GOVT DEEP­ENS COR­RUP­TION FIGHT:

The Herald (Zimbabwe) - - Front Page - Africa Moyo Se­nior Busi­ness Re­porter

GOV­ERN­MENT is deep­en­ing its bat­tle against all forms of cor­rup­tion as it seeks to re­move grid­locks to the at­tain­ment of an up­per mid­dle in­come econ­omy sta­tus by 2030.

Sec­re­tary re­spon­si­ble for State En­ter­prises Re­form, Cor­po­rate Gov­er­nance and Pro­cure­ment in the Of­fice of the Pres­i­dent and Cab­i­net, Mr Wil­lard Ma­nungo, told The Her­ald Busi­ness yes­ter­day that cor­rup­tion will not be al­lowed to scut­tle the new ad­min­is­tra­tion’s ef­forts turn­around the econ­omy.

“The Pres­i­dent’s thrust is re­ally on move­ment to­wards an up­per mid­dle in­come econ­omy by 2030, and for us to be able to do that, all sec­tors, all en­ti­ties will need to play their part in terms of en­sur­ing that we max­imise on the State re­sources that we have,” said Mr Ma­nungo.

“So the is­sues of cor­po­rate gov­er­nance take cen­tre stage in terms of util­is­ing State re­sources. Things like cor­rup­tion and those other things that rep­re­sent leak­ages that un­der­mine HE (His Ex­cel­lency)’s quest for an up­per mid­dle in­come econ­omy by 2030, will not be tol­er­ated.

“The thrust is now on pro­duc­tion, ef­fi­ciency and max­imis­ing on the limited State re­sources. So there is zero tol­er­ance to­wards leak­ages re­flected in cor­rup­tion and the ab­sence of cor­po­rate gov­er­nance breeds such leak­ages so the stance is re­ally to plug all po­ten­tial leak­ages and the in­sis­tence on en­sur­ing that cor­po­rate gov­er­nance cen­tre stage.”

Pres­i­dent Mnan­gagwa an­nounced in his in­au­gu­ra­tion speech on Novem­ber 24 that cor­rup­tion would be fiercely fought un­der his ad­min­is­tra­tion, if the coun­try was to pros­per.

Al­ready, high pro­file fig­ures such as former min­is­ters En­gi­neer Wal­ter Mzembi (Tourism), Dr Ig­na­tious Chombo (Fi­nance), Wal­ter Chid­hakwa (Mines), Dr Sa­muel Un­denge (En­ergy) and Saviour Ka­sukuwere (Lo­cal Gov­ern­ment), have been dragged be­fore the courts over var­i­ous al­le­ga­tions.

Fur­ther, ZESA Hold­ings head hon­chos were nabbed by po­lice on abuse of of­fice charges in­volv­ing a stag­ger­ing $11,8 mil­lion power deal.

CEO en­gi­neer Josh Chi­famba, fi­nance di­rec­tor Ms Thokozani Dh­li­wayo and Zim­babwe Elec­tric­ity Trans­mis­sion and Dis­tri­bu­tion Com- pany (ZETDC) manag­ing di­rec­tor En­gi­neer Ju­lian Chinem­biri, are cur­rently on bail over the is­sue.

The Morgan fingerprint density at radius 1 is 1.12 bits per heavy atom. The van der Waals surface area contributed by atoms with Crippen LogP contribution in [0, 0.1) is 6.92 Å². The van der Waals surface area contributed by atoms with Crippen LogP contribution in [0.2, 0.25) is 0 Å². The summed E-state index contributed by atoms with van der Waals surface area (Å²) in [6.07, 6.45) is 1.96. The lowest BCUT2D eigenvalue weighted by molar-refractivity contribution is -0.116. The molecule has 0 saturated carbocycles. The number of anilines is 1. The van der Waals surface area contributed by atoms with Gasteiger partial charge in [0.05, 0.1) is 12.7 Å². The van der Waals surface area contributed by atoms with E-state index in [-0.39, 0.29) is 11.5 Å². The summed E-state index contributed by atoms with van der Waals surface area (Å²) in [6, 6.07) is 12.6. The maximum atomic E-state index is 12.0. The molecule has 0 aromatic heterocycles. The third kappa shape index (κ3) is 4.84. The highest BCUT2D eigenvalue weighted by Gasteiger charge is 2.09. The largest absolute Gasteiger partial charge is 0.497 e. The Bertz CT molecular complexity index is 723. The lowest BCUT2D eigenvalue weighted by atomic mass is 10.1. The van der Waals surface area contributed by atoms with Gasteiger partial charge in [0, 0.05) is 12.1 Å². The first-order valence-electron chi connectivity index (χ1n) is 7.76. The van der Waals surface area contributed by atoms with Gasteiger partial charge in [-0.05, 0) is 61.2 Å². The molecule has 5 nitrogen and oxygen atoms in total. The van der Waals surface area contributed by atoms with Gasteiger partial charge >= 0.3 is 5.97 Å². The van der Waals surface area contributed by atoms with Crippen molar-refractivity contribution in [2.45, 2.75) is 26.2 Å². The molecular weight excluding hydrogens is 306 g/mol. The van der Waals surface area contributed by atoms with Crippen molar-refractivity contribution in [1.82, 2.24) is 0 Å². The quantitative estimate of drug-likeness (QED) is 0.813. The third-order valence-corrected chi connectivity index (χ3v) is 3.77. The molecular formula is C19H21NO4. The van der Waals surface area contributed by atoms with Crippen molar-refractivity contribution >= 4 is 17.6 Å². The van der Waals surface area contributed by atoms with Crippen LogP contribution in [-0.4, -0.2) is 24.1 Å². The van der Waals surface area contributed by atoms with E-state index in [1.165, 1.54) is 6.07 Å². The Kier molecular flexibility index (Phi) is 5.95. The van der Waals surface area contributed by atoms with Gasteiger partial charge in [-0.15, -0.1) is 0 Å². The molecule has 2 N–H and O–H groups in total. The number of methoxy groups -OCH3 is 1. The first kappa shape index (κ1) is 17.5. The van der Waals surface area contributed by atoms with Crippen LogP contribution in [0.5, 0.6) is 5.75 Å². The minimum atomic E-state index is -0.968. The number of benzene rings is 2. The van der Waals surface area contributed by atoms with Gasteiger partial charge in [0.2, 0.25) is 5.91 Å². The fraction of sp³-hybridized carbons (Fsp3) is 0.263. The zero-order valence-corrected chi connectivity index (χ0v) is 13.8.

Al­lied Tim­bers Zim­babwe CEO Mr Daniel Sithole also ap­peared in court on Wed­nes­day af­ter his ar­rest for al­legedly de­feat­ing pro­cure­ment pro­ce­dures at the paras­tatal.

Crit­i­cally, former Zim­babwe Na­tional Roads Ad­min­is­tra­tion (Zi­nara) act­ing CEO Mr Moses Juma was jailed for an ef­fec­tive two years on Mon­day this week, again for abus­ing of­fice.

In­ter­est­ingly, the courts ap­pear to be heed­ing the call by the ex­ec­u­tive for ruth­less­ness when deal­ing with graft cases.

In the case that led to the jail­ing of Mr Juma, who was first ar­rested in 2016 be­fore his re­lease from Avon­dale Po­lice Sta­tion af­ter the in­ter­ven­tion of former Vice Pres­i­dent Phelekezela Mphoko, the prose­cu­tion team im­plored the court for a de­ter­rent pun­ish­ment.

Said Chris Mu­tan­gadura who rep­re­sented the prose­cu­tion: “Your Wor­ship, the new dis­pen­sa­tion is now view­ing cor­rup­tion as a can­cer that needs to be ex­or­cised from the so­ci­ety and that the penalty must de­ter would be of­fend­ers.

“A clear mes­sage has to be sent out that crime does not pay.”

Mag­is­trate Mr Hoseah Mu­jaya con­ceded that cor­rup­tion needed to be clamped down upon.

The Hwange Col­liery Com­pany Limited (HCCL) board has sus­pended two of its top of­fi­cials, act­ing manag­ing di­rec­tor En­gi­neer Shep­herd Manamike and the ex­ec­u­tive, fi­nance and ad­min­is­tra­tion boss, Mr Tawanda Mara­pira over “un­eth­i­cal busi­ness prac­tices”.

This ranks as prob­a­bly a first for a paras­tatal board to flag such malfea­sance given that in the past, some board mem­bers would gang up with ex­ec­u­tives to plun­der com­pa­nies while they un­der­per­formed.

In 2016, 38 out of 93 au­dited State-owned firms re­ported a com­bined $270 mil­lion loss due to weak cor­po­rate gov­er­nance prac­tices and in­ef­fec­tive con­trol mech­a­nisms.

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